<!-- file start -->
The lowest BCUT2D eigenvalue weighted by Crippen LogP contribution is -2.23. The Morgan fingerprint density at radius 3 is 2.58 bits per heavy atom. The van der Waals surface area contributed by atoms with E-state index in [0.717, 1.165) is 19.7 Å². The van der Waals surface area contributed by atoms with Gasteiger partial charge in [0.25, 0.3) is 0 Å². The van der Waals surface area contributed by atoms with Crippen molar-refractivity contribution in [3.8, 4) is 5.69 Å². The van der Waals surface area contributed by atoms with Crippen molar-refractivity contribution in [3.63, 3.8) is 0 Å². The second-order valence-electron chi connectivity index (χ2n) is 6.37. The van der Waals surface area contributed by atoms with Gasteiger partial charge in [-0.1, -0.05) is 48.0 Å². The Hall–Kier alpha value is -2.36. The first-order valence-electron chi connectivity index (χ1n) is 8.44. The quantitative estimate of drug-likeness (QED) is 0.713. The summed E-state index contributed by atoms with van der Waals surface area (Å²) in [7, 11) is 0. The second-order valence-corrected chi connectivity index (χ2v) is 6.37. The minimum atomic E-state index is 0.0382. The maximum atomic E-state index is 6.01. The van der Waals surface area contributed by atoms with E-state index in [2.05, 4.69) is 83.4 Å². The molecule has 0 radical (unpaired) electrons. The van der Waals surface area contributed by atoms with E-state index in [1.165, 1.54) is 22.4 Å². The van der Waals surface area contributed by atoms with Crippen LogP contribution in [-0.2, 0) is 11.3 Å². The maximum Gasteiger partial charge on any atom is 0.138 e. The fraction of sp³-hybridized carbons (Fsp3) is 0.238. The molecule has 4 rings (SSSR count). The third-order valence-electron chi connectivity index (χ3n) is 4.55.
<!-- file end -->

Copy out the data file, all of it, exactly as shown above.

The lowest BCUT2D eigenvalue weighted by Crippen LogP contribution is -2.23. The Morgan fingerprint density at radius 3 is 2.58 bits per heavy atom. The van der Waals surface area contributed by atoms with E-state index in [0.717, 1.165) is 19.7 Å². The van der Waals surface area contributed by atoms with Gasteiger partial charge in [0.25, 0.3) is 0 Å². The van der Waals surface area contributed by atoms with Crippen molar-refractivity contribution in [3.8, 4) is 5.69 Å². The van der Waals surface area contributed by atoms with Crippen molar-refractivity contribution in [3.63, 3.8) is 0 Å². The second-order valence-electron chi connectivity index (χ2n) is 6.37. The van der Waals surface area contributed by atoms with Gasteiger partial charge in [-0.1, -0.05) is 48.0 Å². The Hall–Kier alpha value is -2.36. The first-order valence-electron chi connectivity index (χ1n) is 8.44. The quantitative estimate of drug-likeness (QED) is 0.713. The summed E-state index contributed by atoms with van der Waals surface area (Å²) in [7, 11) is 0. The second-order valence-corrected chi connectivity index (χ2v) is 6.37. The minimum atomic E-state index is 0.0382. The maximum atomic E-state index is 6.01. The van der Waals surface area contributed by atoms with E-state index in [2.05, 4.69) is 83.4 Å². The molecule has 0 radical (unpaired) electrons. The van der Waals surface area contributed by atoms with E-state index in [1.165, 1.54) is 22.4 Å². The van der Waals surface area contributed by atoms with Crippen LogP contribution in [-0.2, 0) is 11.3 Å². The maximum Gasteiger partial charge on any atom is 0.138 e. The fraction of sp³-hybridized carbons (Fsp3) is 0.238. The molecule has 4 rings (SSSR count). The third-order valence-electron chi connectivity index (χ3n) is 4.55.